Wallenpaupack Veterinary Clinic 2425 Route 6 Hawley, PA Senior Pet Care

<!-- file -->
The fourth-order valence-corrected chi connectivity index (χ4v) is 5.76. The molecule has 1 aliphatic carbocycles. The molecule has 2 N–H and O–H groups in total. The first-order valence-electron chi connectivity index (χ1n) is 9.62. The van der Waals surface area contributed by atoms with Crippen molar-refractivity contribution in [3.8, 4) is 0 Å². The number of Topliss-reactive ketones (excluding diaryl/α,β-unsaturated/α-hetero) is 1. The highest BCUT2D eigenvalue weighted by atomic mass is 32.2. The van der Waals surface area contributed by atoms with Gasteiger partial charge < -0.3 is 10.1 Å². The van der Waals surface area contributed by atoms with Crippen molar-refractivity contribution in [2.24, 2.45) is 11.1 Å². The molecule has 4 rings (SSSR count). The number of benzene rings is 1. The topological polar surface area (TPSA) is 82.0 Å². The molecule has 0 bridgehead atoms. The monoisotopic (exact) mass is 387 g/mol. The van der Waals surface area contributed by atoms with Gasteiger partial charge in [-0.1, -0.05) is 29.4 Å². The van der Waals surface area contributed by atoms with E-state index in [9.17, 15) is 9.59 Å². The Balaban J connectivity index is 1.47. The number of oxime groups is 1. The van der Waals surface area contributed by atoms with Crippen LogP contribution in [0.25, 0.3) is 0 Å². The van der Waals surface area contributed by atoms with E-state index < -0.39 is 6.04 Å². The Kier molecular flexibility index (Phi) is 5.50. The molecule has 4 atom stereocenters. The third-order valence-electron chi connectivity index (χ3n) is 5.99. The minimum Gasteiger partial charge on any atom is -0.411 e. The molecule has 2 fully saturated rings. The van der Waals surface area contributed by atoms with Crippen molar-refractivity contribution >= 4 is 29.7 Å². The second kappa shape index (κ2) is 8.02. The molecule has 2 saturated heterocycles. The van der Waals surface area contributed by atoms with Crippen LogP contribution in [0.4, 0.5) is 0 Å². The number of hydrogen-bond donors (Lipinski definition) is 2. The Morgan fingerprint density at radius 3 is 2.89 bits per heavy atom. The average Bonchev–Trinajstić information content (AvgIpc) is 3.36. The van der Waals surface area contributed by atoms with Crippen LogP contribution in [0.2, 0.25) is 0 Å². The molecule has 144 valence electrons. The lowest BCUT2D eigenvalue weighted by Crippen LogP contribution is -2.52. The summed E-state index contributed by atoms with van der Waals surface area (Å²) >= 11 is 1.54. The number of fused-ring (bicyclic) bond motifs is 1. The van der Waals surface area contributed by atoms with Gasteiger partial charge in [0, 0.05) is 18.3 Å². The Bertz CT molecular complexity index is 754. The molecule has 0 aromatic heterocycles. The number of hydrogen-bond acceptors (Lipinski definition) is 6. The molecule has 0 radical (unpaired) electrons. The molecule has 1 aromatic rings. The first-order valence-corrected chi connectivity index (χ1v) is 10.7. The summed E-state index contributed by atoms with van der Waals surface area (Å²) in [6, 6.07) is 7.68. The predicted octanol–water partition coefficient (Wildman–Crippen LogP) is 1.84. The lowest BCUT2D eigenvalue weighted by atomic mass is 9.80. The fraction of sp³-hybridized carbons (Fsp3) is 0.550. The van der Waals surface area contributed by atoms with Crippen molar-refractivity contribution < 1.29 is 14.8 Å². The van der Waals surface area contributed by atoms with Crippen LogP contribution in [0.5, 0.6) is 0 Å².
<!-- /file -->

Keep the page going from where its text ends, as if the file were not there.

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1 Wallenpaupack Veterinary Clinic 2425 Route 6 Hawley, PA Senior Pet Care Pets are considered seniors at age 7, although some giant breeds can be considered seniors around age 5 because of their shorter life expectancy. So what can you do to help your pet get the most out of his/her golden years? 1. Annual Physical Exams 2. Senior panel bloodwork 3. Careful monitoring of behavior at home and discussion of any abnormal behavior with your veterinarian 4. Careful weight monitoring 5. Paying careful attention to the pet s quality of life 1. Physical Exams: As a senior, a yearly physical is more important than ever. During a physical exam the veterinarian does a thorough head to tail evaluation. Physical exams can help detect health problems that may have gone unnoticed until they became an emergency. This brings up another great question, what does a veterinarian look for in a physical exam? They look thoroughly at the eyes, ears, and mouth for any potential problems. Dental disease is a serious problem in older animals. Dental disease can not only cause pain and inflammation in the mouth, but bacteria from the mouth can also localize in other places and cause problems in other organs such as the heart and kidneys. Your veterinarian can advise you on what to do about dental disease and how to prevent it. A number of age related changes occur in the eye, most notably cataracts. There are other problems that can occur in the eye that require medical attention such as dry eye and glaucoma. These types of problems can be detected in a physical exam. The veterinarian will also listen to your pet s heart and lungs for any abnormalities. The veterinarian will palpate your pet from head to tail feeling for any internal abnormalities or pain. Your veterinarian will also evaluate your pet s joints, which is especially important in older animals as